The highlights from Anna Quindlen’s Newsweek article this week:
- “After years of Jewish parents’ sitting through school concerts listening to the words ‘It is the night of our dear savior’s birth,’ maybe oversensitivity was inevitable, since any other kind of sensitivity had been in short supply.”
- “Christmas is being observed exactly where it ought to be, at homes, in our hearts, among friends and families. The modern movement to exhibit it in town squares and mall food courts is precisely what has led to the secularization of one of our most solemn holy days. That’s why some Jewish leaders have been uncomfortable with reducing the Chanukah menorah to a dueling religious symbol, paired with a Christmas tree for the sake of equal time. Faith is not a photo op.”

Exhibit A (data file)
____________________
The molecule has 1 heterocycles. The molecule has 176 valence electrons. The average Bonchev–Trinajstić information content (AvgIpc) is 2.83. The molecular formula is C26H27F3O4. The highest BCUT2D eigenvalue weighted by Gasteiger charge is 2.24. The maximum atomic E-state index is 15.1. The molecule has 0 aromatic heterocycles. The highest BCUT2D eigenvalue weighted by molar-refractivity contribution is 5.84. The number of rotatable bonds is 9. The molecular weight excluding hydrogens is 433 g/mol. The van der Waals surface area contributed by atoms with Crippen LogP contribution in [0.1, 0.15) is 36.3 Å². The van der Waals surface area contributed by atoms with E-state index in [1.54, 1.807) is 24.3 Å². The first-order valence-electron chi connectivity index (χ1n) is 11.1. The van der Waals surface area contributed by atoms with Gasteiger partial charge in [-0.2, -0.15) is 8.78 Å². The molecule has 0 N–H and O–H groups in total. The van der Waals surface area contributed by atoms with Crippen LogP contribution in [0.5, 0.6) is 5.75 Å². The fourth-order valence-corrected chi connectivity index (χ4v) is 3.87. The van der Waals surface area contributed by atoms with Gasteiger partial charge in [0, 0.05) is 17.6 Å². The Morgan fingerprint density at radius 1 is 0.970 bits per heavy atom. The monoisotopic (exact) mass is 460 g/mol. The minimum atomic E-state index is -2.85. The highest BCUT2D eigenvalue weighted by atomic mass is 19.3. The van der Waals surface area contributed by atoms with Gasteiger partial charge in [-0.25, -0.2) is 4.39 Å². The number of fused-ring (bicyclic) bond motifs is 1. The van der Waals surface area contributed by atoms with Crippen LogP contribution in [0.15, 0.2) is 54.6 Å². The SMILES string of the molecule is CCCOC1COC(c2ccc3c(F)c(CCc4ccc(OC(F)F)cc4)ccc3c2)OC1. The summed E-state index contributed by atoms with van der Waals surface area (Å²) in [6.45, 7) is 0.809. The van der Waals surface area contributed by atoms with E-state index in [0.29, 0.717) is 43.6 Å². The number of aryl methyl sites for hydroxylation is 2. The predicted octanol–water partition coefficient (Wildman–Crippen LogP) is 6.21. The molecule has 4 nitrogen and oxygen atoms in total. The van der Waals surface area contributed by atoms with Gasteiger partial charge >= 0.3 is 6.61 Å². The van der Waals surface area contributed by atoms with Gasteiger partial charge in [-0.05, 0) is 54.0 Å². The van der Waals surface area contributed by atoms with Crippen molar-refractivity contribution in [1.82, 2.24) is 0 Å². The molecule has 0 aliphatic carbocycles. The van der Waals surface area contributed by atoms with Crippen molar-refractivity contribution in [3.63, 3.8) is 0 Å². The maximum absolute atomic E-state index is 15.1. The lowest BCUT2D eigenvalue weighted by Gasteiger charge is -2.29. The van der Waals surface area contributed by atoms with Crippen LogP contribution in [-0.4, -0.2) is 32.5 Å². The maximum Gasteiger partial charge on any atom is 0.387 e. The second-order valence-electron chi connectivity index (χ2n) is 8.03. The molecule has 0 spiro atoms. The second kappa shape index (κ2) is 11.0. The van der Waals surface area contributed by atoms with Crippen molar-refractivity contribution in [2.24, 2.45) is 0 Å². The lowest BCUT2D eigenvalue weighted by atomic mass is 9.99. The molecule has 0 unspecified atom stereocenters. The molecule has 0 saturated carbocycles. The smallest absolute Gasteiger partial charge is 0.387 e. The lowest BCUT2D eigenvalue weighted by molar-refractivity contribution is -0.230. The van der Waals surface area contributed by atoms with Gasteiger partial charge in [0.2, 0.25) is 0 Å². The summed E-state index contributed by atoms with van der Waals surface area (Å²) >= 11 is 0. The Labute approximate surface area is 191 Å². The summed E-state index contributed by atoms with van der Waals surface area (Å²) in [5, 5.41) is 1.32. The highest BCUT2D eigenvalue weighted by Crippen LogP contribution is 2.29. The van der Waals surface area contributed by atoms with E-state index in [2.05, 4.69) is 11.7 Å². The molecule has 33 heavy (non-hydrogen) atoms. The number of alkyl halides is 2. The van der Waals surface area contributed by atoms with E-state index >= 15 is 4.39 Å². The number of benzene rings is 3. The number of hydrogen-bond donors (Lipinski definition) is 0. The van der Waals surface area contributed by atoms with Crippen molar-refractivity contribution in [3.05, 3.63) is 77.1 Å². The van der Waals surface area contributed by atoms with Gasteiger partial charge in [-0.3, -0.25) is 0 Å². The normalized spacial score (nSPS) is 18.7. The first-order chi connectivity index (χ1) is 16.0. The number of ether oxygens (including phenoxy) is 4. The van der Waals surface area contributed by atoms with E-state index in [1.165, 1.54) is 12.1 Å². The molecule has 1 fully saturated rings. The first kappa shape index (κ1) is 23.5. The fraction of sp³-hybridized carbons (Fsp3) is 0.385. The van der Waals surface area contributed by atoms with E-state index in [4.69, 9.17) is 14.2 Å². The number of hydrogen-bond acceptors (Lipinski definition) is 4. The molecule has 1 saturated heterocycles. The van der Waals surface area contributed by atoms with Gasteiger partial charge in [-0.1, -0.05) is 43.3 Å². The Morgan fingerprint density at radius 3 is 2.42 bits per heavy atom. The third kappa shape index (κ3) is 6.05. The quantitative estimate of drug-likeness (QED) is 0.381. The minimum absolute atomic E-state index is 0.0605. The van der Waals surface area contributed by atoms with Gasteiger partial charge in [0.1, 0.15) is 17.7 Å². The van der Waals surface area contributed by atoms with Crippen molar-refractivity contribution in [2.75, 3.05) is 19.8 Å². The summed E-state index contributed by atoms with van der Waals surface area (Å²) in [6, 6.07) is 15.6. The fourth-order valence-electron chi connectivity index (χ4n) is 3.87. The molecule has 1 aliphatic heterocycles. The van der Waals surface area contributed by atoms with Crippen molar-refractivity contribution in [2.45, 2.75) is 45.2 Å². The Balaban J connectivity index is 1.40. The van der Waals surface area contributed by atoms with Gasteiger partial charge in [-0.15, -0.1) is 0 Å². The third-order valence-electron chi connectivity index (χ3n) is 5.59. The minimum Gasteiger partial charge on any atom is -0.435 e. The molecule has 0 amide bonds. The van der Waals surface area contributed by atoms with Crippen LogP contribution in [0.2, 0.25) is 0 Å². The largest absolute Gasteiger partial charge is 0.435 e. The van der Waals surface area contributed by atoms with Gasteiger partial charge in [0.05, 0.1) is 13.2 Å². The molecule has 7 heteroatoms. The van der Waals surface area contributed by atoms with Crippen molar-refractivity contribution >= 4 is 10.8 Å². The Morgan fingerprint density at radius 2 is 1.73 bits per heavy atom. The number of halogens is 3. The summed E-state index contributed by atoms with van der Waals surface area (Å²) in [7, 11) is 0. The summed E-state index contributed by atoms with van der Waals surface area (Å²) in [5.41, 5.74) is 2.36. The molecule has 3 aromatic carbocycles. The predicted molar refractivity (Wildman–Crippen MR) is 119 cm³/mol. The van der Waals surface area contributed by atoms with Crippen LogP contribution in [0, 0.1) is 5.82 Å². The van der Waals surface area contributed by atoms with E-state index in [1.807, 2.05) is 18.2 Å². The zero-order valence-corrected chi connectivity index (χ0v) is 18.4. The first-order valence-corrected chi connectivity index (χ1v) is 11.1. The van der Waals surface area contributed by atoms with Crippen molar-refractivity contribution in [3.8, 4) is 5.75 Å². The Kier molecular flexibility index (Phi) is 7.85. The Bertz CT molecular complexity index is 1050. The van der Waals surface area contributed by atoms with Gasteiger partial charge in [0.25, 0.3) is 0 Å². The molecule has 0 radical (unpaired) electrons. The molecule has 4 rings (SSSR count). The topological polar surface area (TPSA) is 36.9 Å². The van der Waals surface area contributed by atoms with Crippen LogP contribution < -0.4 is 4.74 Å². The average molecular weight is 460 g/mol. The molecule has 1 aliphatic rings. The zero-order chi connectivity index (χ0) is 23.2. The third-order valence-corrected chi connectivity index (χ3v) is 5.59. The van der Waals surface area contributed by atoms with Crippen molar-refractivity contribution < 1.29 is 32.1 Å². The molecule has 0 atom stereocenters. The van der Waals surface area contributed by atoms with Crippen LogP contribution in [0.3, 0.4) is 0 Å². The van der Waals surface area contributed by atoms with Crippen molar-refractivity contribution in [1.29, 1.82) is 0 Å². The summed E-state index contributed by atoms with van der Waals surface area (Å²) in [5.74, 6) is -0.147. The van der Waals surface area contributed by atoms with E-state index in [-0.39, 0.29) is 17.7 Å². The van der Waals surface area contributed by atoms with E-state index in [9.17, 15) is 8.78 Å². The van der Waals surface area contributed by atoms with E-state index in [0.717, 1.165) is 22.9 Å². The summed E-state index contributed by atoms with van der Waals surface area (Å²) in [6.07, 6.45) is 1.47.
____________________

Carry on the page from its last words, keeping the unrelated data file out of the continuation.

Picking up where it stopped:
- “In the meantime, if the secularized greeting of the perfume spritzer in the department store affects your celebration of the birth in Bethlehem, you’ve really lost your way.”
- “So if people are really worried about keeping Christ in Christmas, they might personally exhibit tolerance and charity, kindness and generosity. It is the ultimate exercise of style over substance to whine about the absence of ‘O Holy Night’ at public events. The real point is in taking the lyrics to heart[.]”
Read the article in its entirety here.
(c) Rabbi Jason Miller | http://blog.rabbijason.com | Twitter: @RabbiJason | facebook.com/rabbijasonmiller